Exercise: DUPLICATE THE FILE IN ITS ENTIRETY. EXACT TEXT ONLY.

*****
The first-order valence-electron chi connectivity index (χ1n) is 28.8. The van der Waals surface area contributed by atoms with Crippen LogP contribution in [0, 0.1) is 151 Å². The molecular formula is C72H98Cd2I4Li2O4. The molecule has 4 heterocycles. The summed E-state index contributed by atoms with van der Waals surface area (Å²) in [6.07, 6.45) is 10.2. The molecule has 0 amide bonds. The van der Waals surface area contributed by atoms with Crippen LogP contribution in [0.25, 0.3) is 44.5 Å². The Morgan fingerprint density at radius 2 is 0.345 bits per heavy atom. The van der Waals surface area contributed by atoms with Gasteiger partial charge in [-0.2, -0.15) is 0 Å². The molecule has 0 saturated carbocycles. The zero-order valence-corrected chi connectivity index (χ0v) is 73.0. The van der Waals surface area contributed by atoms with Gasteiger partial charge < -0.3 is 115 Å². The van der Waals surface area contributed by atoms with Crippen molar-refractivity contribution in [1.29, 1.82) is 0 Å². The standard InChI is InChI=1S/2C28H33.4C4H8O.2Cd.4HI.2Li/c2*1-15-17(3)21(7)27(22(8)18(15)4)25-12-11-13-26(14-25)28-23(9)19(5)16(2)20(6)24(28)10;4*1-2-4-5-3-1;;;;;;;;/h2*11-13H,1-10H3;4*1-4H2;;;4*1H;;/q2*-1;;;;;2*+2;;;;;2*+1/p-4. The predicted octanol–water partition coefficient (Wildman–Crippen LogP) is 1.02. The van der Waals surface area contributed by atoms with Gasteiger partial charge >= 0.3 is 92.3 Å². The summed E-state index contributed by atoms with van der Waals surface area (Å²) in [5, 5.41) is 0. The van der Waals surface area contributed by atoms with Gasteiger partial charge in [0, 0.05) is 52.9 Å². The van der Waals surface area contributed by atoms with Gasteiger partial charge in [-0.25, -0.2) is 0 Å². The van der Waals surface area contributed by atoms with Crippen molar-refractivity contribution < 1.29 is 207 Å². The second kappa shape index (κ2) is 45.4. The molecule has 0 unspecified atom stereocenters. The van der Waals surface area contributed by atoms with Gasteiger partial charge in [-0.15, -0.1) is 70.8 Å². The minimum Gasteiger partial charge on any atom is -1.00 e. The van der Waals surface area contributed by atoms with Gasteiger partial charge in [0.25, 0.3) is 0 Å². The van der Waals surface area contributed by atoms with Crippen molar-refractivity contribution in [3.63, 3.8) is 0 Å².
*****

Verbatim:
The first-order valence-electron chi connectivity index (χ1n) is 28.8. The van der Waals surface area contributed by atoms with Crippen LogP contribution in [0, 0.1) is 151 Å². The molecular formula is C72H98Cd2I4Li2O4. The molecule has 4 heterocycles. The summed E-state index contributed by atoms with van der Waals surface area (Å²) in [6.07, 6.45) is 10.2. The molecule has 0 amide bonds. The van der Waals surface area contributed by atoms with Crippen LogP contribution in [0.25, 0.3) is 44.5 Å². The Morgan fingerprint density at radius 2 is 0.345 bits per heavy atom. The van der Waals surface area contributed by atoms with Gasteiger partial charge in [-0.2, -0.15) is 0 Å². The molecule has 0 saturated carbocycles. The zero-order valence-corrected chi connectivity index (χ0v) is 73.0. The van der Waals surface area contributed by atoms with Gasteiger partial charge < -0.3 is 115 Å². The van der Waals surface area contributed by atoms with Crippen molar-refractivity contribution in [1.29, 1.82) is 0 Å². The standard InChI is InChI=1S/2C28H33.4C4H8O.2Cd.4HI.2Li/c2*1-15-17(3)21(7)27(22(8)18(15)4)25-12-11-13-26(14-25)28-23(9)19(5)16(2)20(6)24(28)10;4*1-2-4-5-3-1;;;;;;;;/h2*11-13H,1-10H3;4*1-4H2;;;4*1H;;/q2*-1;;;;;2*+2;;;;;2*+1/p-4. The predicted octanol–water partition coefficient (Wildman–Crippen LogP) is 1.02. The van der Waals surface area contributed by atoms with Gasteiger partial charge >= 0.3 is 92.3 Å². The summed E-state index contributed by atoms with van der Waals surface area (Å²) in [5, 5.41) is 0. The van der Waals surface area contributed by atoms with Gasteiger partial charge in [0, 0.05) is 52.9 Å². The van der Waals surface area contributed by atoms with Gasteiger partial charge in [-0.25, -0.2) is 0 Å². The van der Waals surface area contributed by atoms with Crippen molar-refractivity contribution < 1.29 is 207 Å². The second kappa shape index (κ2) is 45.4. The molecule has 0 unspecified atom stereocenters. The van der Waals surface area contributed by atoms with Gasteiger partial charge in [-0.15, -0.1) is 70.8 Å². The minimum Gasteiger partial charge on any atom is -1.00 e. The van der Waals surface area contributed by atoms with Gasteiger partial charge in [0.25, 0.3) is 0 Å². The van der Waals surface area contributed by atoms with Crippen molar-refractivity contribution in [3.63, 3.8) is 0 Å².